It is here we clearly see that Macbeth’s wife does not consist solely of cruelty. Shakespeare reveals a more gentle, kinder side of this previously vicious character. It shows that she is experiencing inner conflict between the side of her that wants the evil to help her achieve the burning ambition which is driving her, and the other half of her that shows more kindness and compassion. Deep down she is not as certain as the illusion she creates before the slaying. As we learn this we must also learn that the bold attitude we have known from her must be nothing more than a face put on to encourage Macbeth.
The Banquet is soon to be held and Lady Macbeth is still putting a front on for Macbeth, convinced she must be the strong one of the pair. Macbeth has three murderers after Banquo as they suspect his knowledge of the kings true killers. Macbeth is King, so does the queen have what she wants? No, rather than enjoying the new found power her and husband have gained what she can only describe it as ‘doubtful joy’. She feels ”tis safer to be that which [they] destroy,’ She says this as a soliloquy moments before Macbeth comes in, as soon as he enters she changes completely. This just shows who terrible she is know feeling. The audience at this point may begin to feel sorry for her, but she feels she must be her powerful, confident self once again for Macbeth.
He tells her of his fears and how his mind is ‘full of scorpions’, throughout this Lady Macbeth tells him to ‘leave this’ and basically that he should forget about it and ‘be bright and jovial’. This is a classic example of Lady Macbeth putting on a front for Macbeth, especially considering she has just told us how her ‘desire is got without content’, but in this scene we also see that Macbeth is beginning to take matters into his own hands, he now holds some of the power in the relationship. As Macbeth tells her that their worries ( Banquo and others who suspect him as Duncan’s murderer) are ‘assailable’ she has to ask ‘what’s to be done’-his reply ‘be innocent of the knowledge.’ They are at this point acting the typical women and the brave man commanding the moves.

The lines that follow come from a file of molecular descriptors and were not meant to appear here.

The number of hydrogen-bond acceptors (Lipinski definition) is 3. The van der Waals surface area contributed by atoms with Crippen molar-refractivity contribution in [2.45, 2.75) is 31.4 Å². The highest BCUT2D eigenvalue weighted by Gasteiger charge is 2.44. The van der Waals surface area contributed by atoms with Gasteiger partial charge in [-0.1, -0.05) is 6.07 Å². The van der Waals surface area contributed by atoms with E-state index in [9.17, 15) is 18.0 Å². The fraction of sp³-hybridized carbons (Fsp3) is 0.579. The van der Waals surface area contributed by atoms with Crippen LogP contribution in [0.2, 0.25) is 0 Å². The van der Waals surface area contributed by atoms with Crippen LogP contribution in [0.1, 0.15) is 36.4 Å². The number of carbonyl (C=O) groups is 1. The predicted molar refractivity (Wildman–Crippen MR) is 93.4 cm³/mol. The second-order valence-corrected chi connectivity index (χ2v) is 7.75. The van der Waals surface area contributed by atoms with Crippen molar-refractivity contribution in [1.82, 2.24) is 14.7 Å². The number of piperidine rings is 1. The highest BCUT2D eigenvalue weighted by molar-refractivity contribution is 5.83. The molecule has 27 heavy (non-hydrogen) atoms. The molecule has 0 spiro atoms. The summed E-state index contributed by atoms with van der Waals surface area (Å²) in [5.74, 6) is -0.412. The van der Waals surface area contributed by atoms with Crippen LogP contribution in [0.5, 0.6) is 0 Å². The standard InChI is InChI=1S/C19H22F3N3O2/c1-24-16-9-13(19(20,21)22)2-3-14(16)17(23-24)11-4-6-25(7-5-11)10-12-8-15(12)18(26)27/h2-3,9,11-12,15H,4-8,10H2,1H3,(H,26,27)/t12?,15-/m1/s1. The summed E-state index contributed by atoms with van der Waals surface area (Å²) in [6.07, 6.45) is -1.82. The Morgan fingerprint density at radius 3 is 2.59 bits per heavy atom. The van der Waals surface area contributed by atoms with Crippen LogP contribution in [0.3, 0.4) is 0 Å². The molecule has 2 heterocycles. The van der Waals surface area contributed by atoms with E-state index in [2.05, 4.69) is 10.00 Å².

As the banquet commences lady Macbeth is just about holding herself together but Macbeth isn’t. Having seen the ghost of Banquo, he is in pieces. Lady Macbeth as a final act of saneness and practical thinking makes a good excuse that Macbeth ‘is often thus, and hath been from his youth’. This is obviously her front and must have taken her last once of courage to perform. The Lords believe this but when the ghost returns and Macbeths ‘fit’ returns they seem less willing to abide and accept. It then that she desperately sends them to bed in a hopeless attempt to disguise the suspicious things Macbeth is reeling off. Once they have gone Macbeth asks what the night is, Lady Macbeths reply ‘Almost at odds with morning, which is which’ suggests that it no longer matters to her whether it is day or night, they seem to blend into one another to Lady Macbeth. It is these signs which lead to Lady Macbeths last few sane words.
Lady Macbeth dies after countless nights of restless sleep in which mutters and walks, talking of the murder in her slumber. The crime which so ambitiously plunged straight into ended up driving her to the brink of mortality until Shakespeare wrote her dead. How would you be feeling now if your partner was unfairly at the top of his company all because of you?